Are home testing kits the way of the future?

Weekly testing for students in the UK has become part of their routine with school children now starting to receive home testing kits, but when will this become more widespread?

 At Plymouth Marjon University, they started up an asymptomatic test centre at the beginning of January, for both students and staff. This is accessible for both students living on campus and those which decide to travel in for lectures. Those living on campus have been encouraged to get tested twice a week, whilst those who may only be on campus once a week have been told to just get tested each time. The test centre opens at 8 am each day, and is available to be booked in 15 minute slots on ‘Learning Space’, which is part of the University’s software.

Although the testing centre is quick and easy and has been used frequently by students, for those who need to get tested before a 10 am lecture, it has proven quite difficult. Especially for those who don’t live on campus, or are attending a lecture at the BBC studios down at Mutley in Plymouth. By implementing home testing kits within the University, this would allow students to get tested in the comfort of their own home, without having to work around time schedules. Marjon student Megan Jones has struggled with this issue herself. By living in Mutley she is closer to the BBC rather than the University campus, meaning she would be wasting time going back and forth between locations. With the introduction of home testing kits, it would help many students with the same problem. Megan said that her boyfriend’s Mum works for the NHS and “had some test kits to spare so very kindly she let me borrow them,” “I have been speaking with some people I know at the Uni about at home test kits being available for students, and I know that is something that’s in discussion and will hopefully be happening soon”.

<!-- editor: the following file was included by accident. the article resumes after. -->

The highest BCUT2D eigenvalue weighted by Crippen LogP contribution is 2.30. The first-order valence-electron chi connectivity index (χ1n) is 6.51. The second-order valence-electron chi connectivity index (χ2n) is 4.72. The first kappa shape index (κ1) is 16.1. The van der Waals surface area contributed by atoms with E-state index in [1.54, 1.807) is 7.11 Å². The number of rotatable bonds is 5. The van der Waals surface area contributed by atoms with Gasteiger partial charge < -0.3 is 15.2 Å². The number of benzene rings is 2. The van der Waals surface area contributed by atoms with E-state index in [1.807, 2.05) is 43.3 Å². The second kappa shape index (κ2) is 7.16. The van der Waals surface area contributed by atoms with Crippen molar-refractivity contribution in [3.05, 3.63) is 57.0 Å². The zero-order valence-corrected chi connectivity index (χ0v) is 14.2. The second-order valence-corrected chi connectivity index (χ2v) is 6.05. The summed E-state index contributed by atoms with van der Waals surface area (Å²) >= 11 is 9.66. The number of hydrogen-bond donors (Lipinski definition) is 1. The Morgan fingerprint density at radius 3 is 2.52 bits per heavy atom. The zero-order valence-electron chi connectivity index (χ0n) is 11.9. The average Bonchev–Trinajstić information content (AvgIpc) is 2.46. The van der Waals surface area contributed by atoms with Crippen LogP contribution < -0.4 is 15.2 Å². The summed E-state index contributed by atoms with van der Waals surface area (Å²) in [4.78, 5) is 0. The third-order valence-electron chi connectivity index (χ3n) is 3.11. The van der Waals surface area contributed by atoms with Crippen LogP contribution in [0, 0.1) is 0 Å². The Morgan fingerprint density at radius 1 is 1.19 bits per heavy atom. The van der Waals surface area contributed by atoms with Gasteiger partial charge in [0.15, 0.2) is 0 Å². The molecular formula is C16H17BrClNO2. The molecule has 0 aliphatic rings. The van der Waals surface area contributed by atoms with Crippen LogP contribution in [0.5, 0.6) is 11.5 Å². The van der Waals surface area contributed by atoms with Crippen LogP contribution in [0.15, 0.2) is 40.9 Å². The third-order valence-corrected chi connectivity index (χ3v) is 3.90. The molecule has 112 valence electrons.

Home testing kits are beginning to be distributed across schools, colleges and work placements, with the government encouraging people to collect them from there rather than ordering online. If you do wish to order home testing kits online, you are only eligible if:

  • You’re 18 or older
  • You live in England
  • You do not have coronavirus symptoms
  • You have not been told to self-isolate
  • You or someone in your household, childcare or support bubble attends a primary school, a nursery, a secondary school, a sixth form, a college, or works at one
  • You cannot get tests from a test site or your work

One particular school, Saltash Community School, have begun to give out home testing kits to students, which they are asked to do twice a week.

The kits students from this school have been given, include 3 tests (one spare), and they are asked to use them on both Thursday and Sunday each week.

Even though Plymouth Marjon University isn’t currently providing this service, there has been talk and speculation that this is something which will be available to students soon, should they wish to access it. Georgia Large, a third year student at Plymouth Marjon, works in the asymptomatic testing centre and has provided more information on the matter. She confirmed that: “The asymptomatic test centre doesn’t have home testing kits,” and doesn’t yet know when they will be provided with them, as decisions are made fortnightly. However, “The test centre by the sports centre is giving out 2 boxes of tests per person every afternoon from 1 pm”. Therefore students are still able to get home testing kits, if they know where to look.

As home testing kits become more widely available, the distribution of them across universities should become more apparent, and should be easily accessible to students.

A link to Lucy Ashford’s article about her first dose of the Covid-19 vaccine:

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